FEMA grants unconditional housing extension, offering families temporary reprieve

Puerto Rican families on brink of homelessness allowed to stay through May 14

KISSIMMEE, Fla. – The Federal Emergency Management Agency has agreed to extend the transitional housing program unconditionally for Hurricane Maria evacuees through May 14 buying Puerto Ricans more time, Florida Sen. Bill Nelson said Friday.

Hundreds of families who are staying in Florida after being displaced because of the storm risked being kicked out of their hotel rooms as soon as Friday because FEMA's temporary housing assistance program, also known as TSA, was ending.

Just after noon, Nelson announced FEMA has approved the unconditional extension. FEMA officials did not approve the extension to June 30, which was the original request from lawmakers.

"The decision means that the 600 displaced families in Florida that FEMA had planned on evicting from their hotel rooms as early as today will now be allowed to stay through at least May 14," a statement from Nelson's office read.

Still, Nelson said, that deadline is not long enough.

"A lot of these families have children in school and they wont get out of school until the first part of June," Nelson said. "The assistance ought to be extended at least until then."

Nelson says it is inexcusable the way Puerto Rico has been treated by FEMA, especially when compared to the assistance offered in both Texas and Florida.

Nelson heard from a total of six people on Friday who left Puerto Rico and are currently living in motels in Osceola County.

One of them was David Olmeda, who spoke in Spanish to Nelson, and shared his relief about the last-minute extension granted by FEMA.  

Olmeda told Nelson he was able to find a job at Home Depot, but he hasn't been able to find an affordable home so right now he and his wife and child are staying at a Super 8 Motel.

One elderly Puerto Rican woman who came to the meeting said she was very worried about getting kicked out of her motel today because she did not know where she would go and where she was going to sleep.

There was also Gustavio Santiago, who spoke in English about how he arrived in Florida on Nov. 1 after leaving hurricane-ravaged Puerto Rico. He said he lost everything -- his house, his car, even his job since he couldn't get to work. Gustovo said he decided to come here for a new beginning, but says it has been very difficult.

"We don't want a handout, we want a hand up,"  Santiago said. "Help us."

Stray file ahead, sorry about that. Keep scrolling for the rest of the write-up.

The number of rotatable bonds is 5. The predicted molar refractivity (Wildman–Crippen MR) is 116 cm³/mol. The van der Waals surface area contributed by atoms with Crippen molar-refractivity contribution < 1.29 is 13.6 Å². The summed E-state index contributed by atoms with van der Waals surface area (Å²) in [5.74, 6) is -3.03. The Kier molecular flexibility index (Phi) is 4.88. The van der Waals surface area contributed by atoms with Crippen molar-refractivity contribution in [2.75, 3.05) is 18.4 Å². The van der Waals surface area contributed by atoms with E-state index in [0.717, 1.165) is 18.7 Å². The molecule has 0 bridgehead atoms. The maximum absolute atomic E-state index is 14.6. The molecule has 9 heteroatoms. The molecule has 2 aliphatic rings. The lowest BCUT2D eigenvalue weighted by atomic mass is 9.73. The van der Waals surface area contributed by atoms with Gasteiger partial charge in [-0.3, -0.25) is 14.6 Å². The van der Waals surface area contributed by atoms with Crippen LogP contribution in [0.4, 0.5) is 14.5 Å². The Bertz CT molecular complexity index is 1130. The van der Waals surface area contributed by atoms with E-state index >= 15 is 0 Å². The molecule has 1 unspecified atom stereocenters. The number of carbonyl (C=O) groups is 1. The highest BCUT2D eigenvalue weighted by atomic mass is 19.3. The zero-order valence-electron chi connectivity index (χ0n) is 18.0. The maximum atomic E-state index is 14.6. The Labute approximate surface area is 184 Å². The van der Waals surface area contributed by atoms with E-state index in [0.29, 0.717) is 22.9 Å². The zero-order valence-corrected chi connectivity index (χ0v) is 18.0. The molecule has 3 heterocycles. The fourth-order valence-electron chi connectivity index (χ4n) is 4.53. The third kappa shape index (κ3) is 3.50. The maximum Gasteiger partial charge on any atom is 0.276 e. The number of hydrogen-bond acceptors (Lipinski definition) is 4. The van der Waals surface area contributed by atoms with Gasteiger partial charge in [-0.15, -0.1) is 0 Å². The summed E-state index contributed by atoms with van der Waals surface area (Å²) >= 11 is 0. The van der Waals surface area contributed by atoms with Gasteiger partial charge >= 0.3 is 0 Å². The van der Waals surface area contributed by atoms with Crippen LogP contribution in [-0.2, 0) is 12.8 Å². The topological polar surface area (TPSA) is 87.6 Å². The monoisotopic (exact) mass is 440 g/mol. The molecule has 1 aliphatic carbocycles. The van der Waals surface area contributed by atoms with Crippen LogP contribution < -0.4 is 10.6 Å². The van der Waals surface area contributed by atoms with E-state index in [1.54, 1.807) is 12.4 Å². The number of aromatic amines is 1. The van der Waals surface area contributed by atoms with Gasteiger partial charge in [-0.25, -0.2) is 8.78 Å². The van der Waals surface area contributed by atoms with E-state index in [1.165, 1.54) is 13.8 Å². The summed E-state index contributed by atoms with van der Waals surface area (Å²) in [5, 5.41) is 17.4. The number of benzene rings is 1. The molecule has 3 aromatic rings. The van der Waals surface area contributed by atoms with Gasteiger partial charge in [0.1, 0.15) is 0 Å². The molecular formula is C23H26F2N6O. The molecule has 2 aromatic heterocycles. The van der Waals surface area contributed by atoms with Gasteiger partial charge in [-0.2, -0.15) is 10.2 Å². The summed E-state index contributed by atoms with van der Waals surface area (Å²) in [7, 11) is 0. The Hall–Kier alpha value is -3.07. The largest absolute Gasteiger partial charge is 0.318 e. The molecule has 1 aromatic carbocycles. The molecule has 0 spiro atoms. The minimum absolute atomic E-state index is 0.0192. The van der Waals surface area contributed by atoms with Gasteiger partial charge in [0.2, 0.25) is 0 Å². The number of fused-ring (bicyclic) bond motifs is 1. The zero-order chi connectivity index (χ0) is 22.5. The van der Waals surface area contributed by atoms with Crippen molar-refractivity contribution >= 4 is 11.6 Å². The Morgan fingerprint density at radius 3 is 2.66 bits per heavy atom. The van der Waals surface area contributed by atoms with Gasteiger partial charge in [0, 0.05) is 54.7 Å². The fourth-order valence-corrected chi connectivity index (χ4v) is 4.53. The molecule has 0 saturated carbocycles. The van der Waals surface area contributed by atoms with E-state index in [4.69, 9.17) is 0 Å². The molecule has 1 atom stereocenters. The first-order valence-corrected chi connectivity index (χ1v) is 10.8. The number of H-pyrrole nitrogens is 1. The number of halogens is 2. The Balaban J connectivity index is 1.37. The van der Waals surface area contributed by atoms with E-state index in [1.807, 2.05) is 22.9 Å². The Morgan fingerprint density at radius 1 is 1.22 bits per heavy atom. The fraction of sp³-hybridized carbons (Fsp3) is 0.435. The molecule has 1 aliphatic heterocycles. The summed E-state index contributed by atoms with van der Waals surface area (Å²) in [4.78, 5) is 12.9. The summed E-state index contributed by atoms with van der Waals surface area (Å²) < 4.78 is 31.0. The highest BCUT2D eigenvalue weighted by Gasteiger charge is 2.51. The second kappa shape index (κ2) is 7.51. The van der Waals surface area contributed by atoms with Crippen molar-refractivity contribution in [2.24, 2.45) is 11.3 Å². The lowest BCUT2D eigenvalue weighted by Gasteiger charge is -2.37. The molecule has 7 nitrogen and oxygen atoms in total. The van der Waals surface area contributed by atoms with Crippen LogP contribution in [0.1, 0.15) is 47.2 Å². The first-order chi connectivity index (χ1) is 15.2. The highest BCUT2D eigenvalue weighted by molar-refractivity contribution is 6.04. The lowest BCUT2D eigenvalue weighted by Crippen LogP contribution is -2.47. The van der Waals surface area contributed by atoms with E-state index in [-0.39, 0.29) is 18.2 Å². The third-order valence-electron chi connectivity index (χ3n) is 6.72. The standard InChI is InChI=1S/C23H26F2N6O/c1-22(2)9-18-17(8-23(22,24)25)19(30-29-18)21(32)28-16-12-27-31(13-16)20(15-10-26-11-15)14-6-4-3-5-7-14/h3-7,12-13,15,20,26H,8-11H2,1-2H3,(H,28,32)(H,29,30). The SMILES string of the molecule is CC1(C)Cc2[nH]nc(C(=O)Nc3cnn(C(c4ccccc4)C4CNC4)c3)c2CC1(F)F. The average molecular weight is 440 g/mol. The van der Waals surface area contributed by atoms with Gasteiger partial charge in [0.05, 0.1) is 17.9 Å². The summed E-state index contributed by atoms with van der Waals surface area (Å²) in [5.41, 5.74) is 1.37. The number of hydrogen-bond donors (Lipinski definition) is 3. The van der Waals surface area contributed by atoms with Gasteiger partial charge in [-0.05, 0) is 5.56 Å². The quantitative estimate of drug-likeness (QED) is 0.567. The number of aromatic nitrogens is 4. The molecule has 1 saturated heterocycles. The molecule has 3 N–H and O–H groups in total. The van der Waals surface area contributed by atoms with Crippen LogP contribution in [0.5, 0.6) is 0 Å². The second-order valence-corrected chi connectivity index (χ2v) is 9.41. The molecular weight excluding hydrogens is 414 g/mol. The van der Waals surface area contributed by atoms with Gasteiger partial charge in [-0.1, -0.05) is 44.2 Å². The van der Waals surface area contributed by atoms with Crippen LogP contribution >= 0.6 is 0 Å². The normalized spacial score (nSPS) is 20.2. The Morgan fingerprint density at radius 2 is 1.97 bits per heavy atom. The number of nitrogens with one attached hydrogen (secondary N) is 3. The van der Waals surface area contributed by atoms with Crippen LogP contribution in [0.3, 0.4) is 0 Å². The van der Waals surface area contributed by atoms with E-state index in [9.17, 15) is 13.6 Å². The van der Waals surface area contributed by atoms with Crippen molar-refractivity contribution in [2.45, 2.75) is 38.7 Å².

Osceola County school officials and other lawmakers said they were asking for an extension to help thousands of displaced students from Puerto Rico attending Central Florida schools.

Last week, Osceola County Schools Superintendent Debra Pace urged Rosselló to ask FEMA to extend the program again to allow students from the island to finish the school year.

Nelson said he will continue to push for the extension to last through the end of the school year.

On Monday, Puerto Rican families were told that their aid would terminate as soon as Friday due to new, stricter eligibility requirements that followed recommendations from Puerto Rican Gov. Ricardo Rosselló, according to officials at Rep. Darren Soto's office.

Rosselló sent a letter to FEMA on Wednesday seeking an unconditional 46-day extension to TSA until June 30.

"We are still in talks to receive an unconditional extension until June 30, as requested by Governor Rosselló on April 18," officials with the Puerto Rico Federal Affairs Administration said in a tweet.

Right now, some of the families are being helped by local churches and religious leaders say there are no real paying jobs in Puerto Rico. Rev. Mary Downey runs the Community Hope Center where Friday's meeting was held, she said affordable housing is a crisis in Central Florida.

"It's been an issue in Osceola County for years," Downey said. " It's one we need to alleviate. It's one where we need landlords that say, 'I've got units that are available, we want to partner with you.'"

Downey said the housing situation is so dire, that she has even considered creating housing on the 5 acre plot of land that surrounds the Community Hope Center. She said that would take time and millions of dollars, which is something she says they just don't have right now.

FEMA officials said there are 917 families currently in the TSA program staying in hotels across Florida.